Life outside billable hours
As an attorney, Nick Bettinger gets roughly $400
per hour. As a balloon man, it’s slightly better: “ 50
smiles an hour,” he says.
The Fort Worth attorney twists, squeezes and
ties his way to every one of those smiles. He’s
created balloon sculptures of everything from a
4-foot, flag-waving panda to an American bald
eagle with wings that span 6 feet to a car for his
daughter, Lauren, on her 16th birthday.
Bettinger, who practices personal injury defense law, started his hobby almost a decade and
a half ago, when he wanted to put a smile back
on his own face.
“Litigation is adversarial—and it can be badly
adversarial sometimes,” he says. “I’ll never forget
[one day], I was just staring at my wall. I was looking at my clock and I was having this, just, tooth-and-nail fight with another lawyer on the phone;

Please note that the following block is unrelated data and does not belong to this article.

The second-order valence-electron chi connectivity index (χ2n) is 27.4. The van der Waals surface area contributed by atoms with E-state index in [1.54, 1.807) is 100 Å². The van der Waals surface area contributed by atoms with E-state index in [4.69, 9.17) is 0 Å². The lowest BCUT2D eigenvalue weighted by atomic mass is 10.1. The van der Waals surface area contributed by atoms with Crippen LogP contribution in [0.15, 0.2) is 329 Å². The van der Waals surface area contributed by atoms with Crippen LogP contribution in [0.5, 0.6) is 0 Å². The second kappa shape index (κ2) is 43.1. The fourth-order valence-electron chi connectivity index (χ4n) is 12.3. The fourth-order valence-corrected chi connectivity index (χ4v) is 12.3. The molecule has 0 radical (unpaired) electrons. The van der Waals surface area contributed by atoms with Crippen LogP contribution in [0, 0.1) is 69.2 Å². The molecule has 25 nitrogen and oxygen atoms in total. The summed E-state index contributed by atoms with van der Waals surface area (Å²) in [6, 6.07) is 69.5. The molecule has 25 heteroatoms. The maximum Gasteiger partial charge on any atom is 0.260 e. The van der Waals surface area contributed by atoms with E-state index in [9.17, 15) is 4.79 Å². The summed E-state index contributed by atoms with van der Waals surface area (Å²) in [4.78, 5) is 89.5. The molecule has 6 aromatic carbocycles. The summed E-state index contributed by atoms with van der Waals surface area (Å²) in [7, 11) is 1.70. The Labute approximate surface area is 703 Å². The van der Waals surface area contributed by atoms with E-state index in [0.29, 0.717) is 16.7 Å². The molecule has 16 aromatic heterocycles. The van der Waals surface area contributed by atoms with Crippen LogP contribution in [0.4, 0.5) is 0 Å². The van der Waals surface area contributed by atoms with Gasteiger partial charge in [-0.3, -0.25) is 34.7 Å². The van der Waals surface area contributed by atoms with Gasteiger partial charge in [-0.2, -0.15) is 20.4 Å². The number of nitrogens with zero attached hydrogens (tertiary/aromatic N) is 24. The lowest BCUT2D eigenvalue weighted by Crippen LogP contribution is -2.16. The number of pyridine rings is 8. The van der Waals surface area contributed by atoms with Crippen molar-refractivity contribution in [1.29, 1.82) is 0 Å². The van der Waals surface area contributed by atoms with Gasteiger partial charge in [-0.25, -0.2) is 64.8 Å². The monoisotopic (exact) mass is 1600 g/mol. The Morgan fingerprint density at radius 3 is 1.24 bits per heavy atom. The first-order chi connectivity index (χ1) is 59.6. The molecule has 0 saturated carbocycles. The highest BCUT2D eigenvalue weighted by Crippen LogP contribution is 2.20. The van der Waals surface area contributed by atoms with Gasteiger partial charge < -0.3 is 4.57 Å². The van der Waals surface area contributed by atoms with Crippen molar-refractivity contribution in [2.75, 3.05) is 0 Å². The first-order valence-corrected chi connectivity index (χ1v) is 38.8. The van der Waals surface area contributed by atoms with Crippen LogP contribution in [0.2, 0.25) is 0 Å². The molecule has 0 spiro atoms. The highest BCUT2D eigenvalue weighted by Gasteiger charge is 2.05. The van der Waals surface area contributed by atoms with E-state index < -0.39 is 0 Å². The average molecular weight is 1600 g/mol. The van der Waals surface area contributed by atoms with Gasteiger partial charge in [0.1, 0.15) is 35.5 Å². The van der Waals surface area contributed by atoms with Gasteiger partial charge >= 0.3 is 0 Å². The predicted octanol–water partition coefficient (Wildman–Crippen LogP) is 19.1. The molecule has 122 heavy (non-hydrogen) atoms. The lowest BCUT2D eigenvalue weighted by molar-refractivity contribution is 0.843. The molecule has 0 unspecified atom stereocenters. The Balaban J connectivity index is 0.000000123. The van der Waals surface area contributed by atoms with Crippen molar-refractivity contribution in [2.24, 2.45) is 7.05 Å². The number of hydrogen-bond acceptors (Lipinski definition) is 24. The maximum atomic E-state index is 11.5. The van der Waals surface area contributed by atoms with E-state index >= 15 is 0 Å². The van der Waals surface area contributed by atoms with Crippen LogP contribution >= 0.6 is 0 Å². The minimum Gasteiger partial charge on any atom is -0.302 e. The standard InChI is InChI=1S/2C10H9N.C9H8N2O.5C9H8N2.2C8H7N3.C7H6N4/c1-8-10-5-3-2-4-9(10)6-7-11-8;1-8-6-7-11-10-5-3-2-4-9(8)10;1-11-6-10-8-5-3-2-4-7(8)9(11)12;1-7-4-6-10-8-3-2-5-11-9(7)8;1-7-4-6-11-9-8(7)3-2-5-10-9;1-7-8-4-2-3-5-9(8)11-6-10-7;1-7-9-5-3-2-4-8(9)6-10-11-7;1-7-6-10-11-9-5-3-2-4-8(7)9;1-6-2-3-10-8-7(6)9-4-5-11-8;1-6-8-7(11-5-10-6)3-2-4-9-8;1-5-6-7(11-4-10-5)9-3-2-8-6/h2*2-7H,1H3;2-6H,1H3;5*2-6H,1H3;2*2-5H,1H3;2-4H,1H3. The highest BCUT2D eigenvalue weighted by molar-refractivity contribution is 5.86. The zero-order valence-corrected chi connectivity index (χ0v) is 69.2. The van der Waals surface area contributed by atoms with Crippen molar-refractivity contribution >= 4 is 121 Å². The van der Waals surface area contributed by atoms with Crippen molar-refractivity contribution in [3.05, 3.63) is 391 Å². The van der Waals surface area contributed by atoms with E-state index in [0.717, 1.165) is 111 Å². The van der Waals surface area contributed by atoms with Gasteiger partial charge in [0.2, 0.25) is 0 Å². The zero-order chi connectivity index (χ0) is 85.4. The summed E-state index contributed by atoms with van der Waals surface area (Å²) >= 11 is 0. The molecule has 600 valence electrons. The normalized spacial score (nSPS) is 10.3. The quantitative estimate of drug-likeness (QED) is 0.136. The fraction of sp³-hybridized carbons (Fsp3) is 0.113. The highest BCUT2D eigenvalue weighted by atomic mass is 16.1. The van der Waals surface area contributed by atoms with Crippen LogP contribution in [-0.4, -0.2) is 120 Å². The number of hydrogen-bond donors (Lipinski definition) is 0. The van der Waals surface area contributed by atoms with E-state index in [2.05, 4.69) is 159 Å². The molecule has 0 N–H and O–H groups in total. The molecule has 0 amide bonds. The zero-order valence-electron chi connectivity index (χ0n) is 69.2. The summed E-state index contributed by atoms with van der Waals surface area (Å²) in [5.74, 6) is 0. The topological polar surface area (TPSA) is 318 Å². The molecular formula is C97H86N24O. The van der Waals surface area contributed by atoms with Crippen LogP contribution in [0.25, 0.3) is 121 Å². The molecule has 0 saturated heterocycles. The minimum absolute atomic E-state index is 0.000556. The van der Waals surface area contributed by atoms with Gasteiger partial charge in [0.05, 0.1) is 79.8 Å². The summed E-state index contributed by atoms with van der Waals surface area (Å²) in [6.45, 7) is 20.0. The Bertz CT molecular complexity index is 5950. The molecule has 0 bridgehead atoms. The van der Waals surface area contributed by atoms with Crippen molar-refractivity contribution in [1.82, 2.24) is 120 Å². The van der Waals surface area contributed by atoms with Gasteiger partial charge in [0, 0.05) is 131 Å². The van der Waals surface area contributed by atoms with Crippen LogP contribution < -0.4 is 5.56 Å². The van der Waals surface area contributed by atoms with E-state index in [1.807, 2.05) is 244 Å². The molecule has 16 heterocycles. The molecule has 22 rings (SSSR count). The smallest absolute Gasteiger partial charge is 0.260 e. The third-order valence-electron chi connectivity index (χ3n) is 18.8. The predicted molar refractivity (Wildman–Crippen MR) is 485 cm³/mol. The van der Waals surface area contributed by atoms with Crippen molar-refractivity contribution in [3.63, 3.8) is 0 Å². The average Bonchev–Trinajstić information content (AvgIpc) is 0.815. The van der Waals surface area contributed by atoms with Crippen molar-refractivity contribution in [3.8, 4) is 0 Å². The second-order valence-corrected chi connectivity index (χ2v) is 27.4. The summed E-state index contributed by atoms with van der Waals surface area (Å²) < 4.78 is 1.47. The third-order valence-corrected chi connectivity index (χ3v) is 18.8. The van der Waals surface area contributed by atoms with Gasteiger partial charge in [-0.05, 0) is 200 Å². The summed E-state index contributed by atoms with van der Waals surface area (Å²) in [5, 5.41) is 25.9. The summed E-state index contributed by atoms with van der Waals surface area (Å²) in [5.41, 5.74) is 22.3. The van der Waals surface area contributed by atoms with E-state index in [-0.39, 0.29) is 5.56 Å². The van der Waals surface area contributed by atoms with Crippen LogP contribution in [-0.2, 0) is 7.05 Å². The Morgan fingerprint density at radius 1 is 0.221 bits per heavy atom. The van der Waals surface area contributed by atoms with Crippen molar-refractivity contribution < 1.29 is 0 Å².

and I hung up the phone and I thought, ‘Nobody
smiles in this occupation.’”
Nicholas S. Bettinger
PERSONAL INJURY -
The Balloon Man
Nick Bettinger spends his free time twisting ‘sculptures’ and delivering smiles
BY CARLOS HARRISON
That wasn’t the way he thought it should be.
Bettinger had wanted to be a lawyer since he
heard the profession existed—at the age of 5, play-
ing The Game of Life with his mother.
“I’ll never forget spinning that wheel and hitting
the lawyer,” he says. “I didn’t know what a lawyer
did, and I asked my mom and she said, ‘They help
people.’ And I said, ‘You know what? That’s what
I’m going to do, Mom.’”
After he got his J.D. at Baylor, Bettinger landed
a job in his hometown, at McDonald Sanders. It
was 1991. The state had just overhauled the work-
ers’ compensation system, and business in that
area—helping companies that opted out of the
state system to set up private programs—boomed.
His mentor, Gary Thompson, showed him the
ropes. He also taught him a life lesson.
“He was one of the happiest guys around,”
Bettinger says. “He would whistle when he walked
around the office. He always told me, ‘You’ve got to
When daughter Lauren turned 16,
Bettinger surprised her with a car.
She had to wait till she got her
license for the real thing.
Bettinger made a patriotic panda
for his neighborhood’s Fourth of
July parade, then gave it away to
a little girl who admired it.